As some North Carolina residents may know, there are rules as to when a citizen or their home may be searched and items may be seized. This right to privacy is protected under the Fourth Amendment to the Constitution.
Law enforcement may be allowed to search an area and confiscate evidence if they believe a crime may be taking place on the premises. For example, if police officers have probable cause to believe that an individual has marijuana stored in his or her basement, they might be able to obtain a search warrant based on the reasonable belief drug crimes occurred there. If, upon entering the residence, the police notice drug paraphernalia in another room, they may confiscate it.
There are instances when police may search without a warrant. The search of a person’s outer clothing may be appropriate if law enforcement officials believe the individual is hiding a weapon on their person. After being arrested and taken into custody, police are empowered to search an individual or his or her vehicle if it was impounded or if police believe it contains evidence of a crime. However, if there is no reason to believe that a crime was or might be committed, such a search is not condoned.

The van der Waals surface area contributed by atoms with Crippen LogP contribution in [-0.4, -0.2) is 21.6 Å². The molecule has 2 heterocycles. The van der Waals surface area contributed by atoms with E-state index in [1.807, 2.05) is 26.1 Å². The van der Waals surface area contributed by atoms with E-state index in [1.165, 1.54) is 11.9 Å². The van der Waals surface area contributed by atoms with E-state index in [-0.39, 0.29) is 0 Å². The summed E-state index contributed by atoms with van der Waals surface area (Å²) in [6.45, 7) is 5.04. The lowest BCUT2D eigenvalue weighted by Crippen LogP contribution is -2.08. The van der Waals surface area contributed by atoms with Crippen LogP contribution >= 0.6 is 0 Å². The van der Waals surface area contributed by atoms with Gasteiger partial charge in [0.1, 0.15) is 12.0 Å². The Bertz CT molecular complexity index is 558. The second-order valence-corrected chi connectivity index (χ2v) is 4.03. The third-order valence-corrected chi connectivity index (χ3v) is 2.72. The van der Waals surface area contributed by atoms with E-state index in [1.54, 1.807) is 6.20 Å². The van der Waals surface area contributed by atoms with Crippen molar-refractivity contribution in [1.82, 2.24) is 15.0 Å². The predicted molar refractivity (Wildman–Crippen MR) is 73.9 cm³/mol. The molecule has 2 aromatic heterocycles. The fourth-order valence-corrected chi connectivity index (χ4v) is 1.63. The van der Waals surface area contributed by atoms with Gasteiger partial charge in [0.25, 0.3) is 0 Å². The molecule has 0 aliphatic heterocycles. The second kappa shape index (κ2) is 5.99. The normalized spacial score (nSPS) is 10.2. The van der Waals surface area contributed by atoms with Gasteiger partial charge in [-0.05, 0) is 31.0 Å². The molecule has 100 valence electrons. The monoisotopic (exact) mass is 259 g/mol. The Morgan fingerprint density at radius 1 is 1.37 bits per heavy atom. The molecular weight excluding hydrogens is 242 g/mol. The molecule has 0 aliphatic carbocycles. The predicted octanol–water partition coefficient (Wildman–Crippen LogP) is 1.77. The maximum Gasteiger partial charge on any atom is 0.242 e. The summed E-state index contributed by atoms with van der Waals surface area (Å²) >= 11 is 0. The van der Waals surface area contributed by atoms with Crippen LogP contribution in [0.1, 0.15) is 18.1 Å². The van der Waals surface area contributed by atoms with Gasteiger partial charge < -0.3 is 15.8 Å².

If someone is seen committing a crime and a pursuit ensues with the suspect running into a home, the police may enter the residence without a warrant. Further, under such conditions, police may inspect the premises based on a reasonable idea that someone is hiding there and may be armed.
If an individual is illegally searched, they may wish to contest any charging placed against them. An attorney may assess the situation by reviewing police records and, if the procedure was performed illegally, help structure a formal complaint.